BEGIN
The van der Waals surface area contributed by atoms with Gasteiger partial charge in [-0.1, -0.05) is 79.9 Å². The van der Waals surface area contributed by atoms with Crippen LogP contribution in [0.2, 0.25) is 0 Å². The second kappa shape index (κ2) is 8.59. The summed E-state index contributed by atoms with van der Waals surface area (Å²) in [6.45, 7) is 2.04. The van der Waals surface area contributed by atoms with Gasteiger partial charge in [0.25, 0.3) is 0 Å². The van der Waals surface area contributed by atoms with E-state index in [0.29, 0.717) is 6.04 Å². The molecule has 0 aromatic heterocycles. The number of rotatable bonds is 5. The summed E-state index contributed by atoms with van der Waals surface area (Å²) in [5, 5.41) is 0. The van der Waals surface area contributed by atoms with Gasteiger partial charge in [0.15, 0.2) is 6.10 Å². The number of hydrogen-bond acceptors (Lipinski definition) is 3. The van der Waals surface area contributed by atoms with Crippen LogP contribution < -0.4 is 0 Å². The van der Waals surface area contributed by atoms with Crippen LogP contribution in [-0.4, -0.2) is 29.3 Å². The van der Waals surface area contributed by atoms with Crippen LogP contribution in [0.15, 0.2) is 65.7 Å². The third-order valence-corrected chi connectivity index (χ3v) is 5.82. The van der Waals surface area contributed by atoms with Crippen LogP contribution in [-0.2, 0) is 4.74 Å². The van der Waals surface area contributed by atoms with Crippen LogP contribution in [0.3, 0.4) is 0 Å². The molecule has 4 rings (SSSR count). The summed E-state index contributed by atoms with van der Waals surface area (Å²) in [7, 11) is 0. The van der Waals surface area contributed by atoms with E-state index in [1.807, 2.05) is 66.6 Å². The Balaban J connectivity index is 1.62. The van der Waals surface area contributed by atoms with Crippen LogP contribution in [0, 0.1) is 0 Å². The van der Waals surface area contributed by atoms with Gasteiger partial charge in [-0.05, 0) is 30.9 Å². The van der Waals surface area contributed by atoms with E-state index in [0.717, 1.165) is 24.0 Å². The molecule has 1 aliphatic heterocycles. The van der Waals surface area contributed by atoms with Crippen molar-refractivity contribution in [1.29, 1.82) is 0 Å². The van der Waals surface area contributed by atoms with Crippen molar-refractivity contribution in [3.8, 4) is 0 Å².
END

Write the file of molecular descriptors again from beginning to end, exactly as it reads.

The van der Waals surface area contributed by atoms with Gasteiger partial charge in [-0.1, -0.05) is 79.9 Å². The van der Waals surface area contributed by atoms with Crippen LogP contribution in [0.2, 0.25) is 0 Å². The second kappa shape index (κ2) is 8.59. The summed E-state index contributed by atoms with van der Waals surface area (Å²) in [6.45, 7) is 2.04. The van der Waals surface area contributed by atoms with Gasteiger partial charge in [0.25, 0.3) is 0 Å². The van der Waals surface area contributed by atoms with E-state index in [0.29, 0.717) is 6.04 Å². The molecule has 0 aromatic heterocycles. The number of rotatable bonds is 5. The summed E-state index contributed by atoms with van der Waals surface area (Å²) in [5, 5.41) is 0. The van der Waals surface area contributed by atoms with Gasteiger partial charge in [0.15, 0.2) is 6.10 Å². The number of hydrogen-bond acceptors (Lipinski definition) is 3. The van der Waals surface area contributed by atoms with Crippen LogP contribution < -0.4 is 0 Å². The van der Waals surface area contributed by atoms with Crippen LogP contribution in [-0.4, -0.2) is 29.3 Å². The van der Waals surface area contributed by atoms with Crippen LogP contribution in [0.15, 0.2) is 65.7 Å². The third-order valence-corrected chi connectivity index (χ3v) is 5.82. The van der Waals surface area contributed by atoms with Crippen LogP contribution in [-0.2, 0) is 4.74 Å². The van der Waals surface area contributed by atoms with Crippen LogP contribution in [0.3, 0.4) is 0 Å². The molecule has 4 rings (SSSR count). The summed E-state index contributed by atoms with van der Waals surface area (Å²) in [7, 11) is 0. The van der Waals surface area contributed by atoms with E-state index in [1.807, 2.05) is 66.6 Å². The Balaban J connectivity index is 1.62. The van der Waals surface area contributed by atoms with Crippen LogP contribution in [0, 0.1) is 0 Å². The van der Waals surface area contributed by atoms with Gasteiger partial charge in [-0.05, 0) is 30.9 Å². The van der Waals surface area contributed by atoms with E-state index in [0.717, 1.165) is 24.0 Å². The molecule has 1 aliphatic heterocycles. The van der Waals surface area contributed by atoms with Crippen molar-refractivity contribution in [1.29, 1.82) is 0 Å². The van der Waals surface area contributed by atoms with Crippen molar-refractivity contribution in [3.8, 4) is 0 Å².